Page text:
The family home is defined as the one used for the primary residence. Under Maryland’s Use and Possession Rule, a home that was owned prior to the marriage and not re-titled would not count as the family home and, therefore, may not be considered a marital asset.
Besides the option of absolute divorce, there are other ways to end a marriage. In Maryland, other options to end a marriage include legal separation, limited divorce, annulment and alternative dispute resolution (ADR).
In some regards, a legal separation can be thought of as a trial run to divorce. However, in a legal separation, the marriage is not dissolved and you can’t remarry until you take further legal steps. In a legal separation, issues surrounding division of property, child support, visitation and support payments are handled as in a divorce proceeding.
A limited divorce could be an option for couples that have not yet met the requirements of absolute divorce. Assets such as a pension, retirement funds and real estate are not divided in limited divorce. However, issues like child custody, visitation and the Use and Possession Order for the family home are handled. As in a legal separation, no one is free to remarry until the marriage is dissolved.
If a marriage is annulled, the court deems that a union never legally happened. Courts in Baltimore rarely grant an annulment and this can become more complicated if children are present from the partnership. Grounds to annul a marriage include:
- One or both people were under the age of 18 (lacking parental consent)
- Bigamy was committed (one spouse was already married)
- The person was not of clear mind at the time of getting married (perhaps due to drugs or alcohol)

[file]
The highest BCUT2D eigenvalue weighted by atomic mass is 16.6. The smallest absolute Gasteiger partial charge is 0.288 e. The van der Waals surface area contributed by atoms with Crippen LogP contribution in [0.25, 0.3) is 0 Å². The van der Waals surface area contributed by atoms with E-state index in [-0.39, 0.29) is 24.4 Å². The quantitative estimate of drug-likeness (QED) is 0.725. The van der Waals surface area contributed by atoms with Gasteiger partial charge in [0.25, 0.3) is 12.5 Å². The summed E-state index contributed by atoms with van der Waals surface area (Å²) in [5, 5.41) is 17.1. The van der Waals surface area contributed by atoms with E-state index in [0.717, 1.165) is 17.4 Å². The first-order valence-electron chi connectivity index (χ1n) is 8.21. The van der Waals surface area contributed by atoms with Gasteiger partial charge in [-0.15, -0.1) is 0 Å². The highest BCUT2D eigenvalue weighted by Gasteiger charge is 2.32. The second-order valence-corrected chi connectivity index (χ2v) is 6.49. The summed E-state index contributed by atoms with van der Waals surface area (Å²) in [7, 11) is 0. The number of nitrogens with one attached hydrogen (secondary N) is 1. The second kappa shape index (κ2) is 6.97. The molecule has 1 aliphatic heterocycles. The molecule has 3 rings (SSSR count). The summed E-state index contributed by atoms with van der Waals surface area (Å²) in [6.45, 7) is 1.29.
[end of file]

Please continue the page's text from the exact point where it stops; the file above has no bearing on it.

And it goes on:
- Blood relation (the marrying couple is related to one another through blood)
- If one spouse committed fraud (one spouse lied or was married under false pretenses)
In alternative dispute resolution (ADR) you and your spouse will meet with a neutral third party who can help resolve issues and reach an agreement. This process can save time and money and help to preserve the relationship with the other spouse.
Maryland allows two types of ADR – mediation and arbitration. Both have advantages. For instance, in mediation, the control is left to the couple and the mediator only listens and helps to arrive at conclusions that work for each person. In arbitration, the mediator will hear both sides but then make a decision. Further advantages of ADR include:
- Promotes effective communication
- Explores more options to resolve differences
- Options of binding and nonbinding outcomes
In mediation, it’s possible to hire a consulting lawyer to review legally binding agreements before you sign them to make sure the contracts are in your best interests.
Why Hire A Baltimore Divorce Attorney?
The end of a marriage can be a tumultuous time in your life. Whether there is a large amount of family property involved or you are concerned about establishing visitation, an experienced Baltimore lawyer can inform you on what options are ideal for your circumstances. A legal professional can help you minimize the potential negative fallout from a divorce.
How To Choose A Divorce Lawyer
The attorney you select to represent you can make a difference in the outcome of your case. It’s important to hire a lawyer with experience in family law, specifically divorce, who is familiar with the Baltimore court system. When you benefit from the experience and knowledge of a divorce lawyer, you can protect your interests and move toward a new chapter in your life.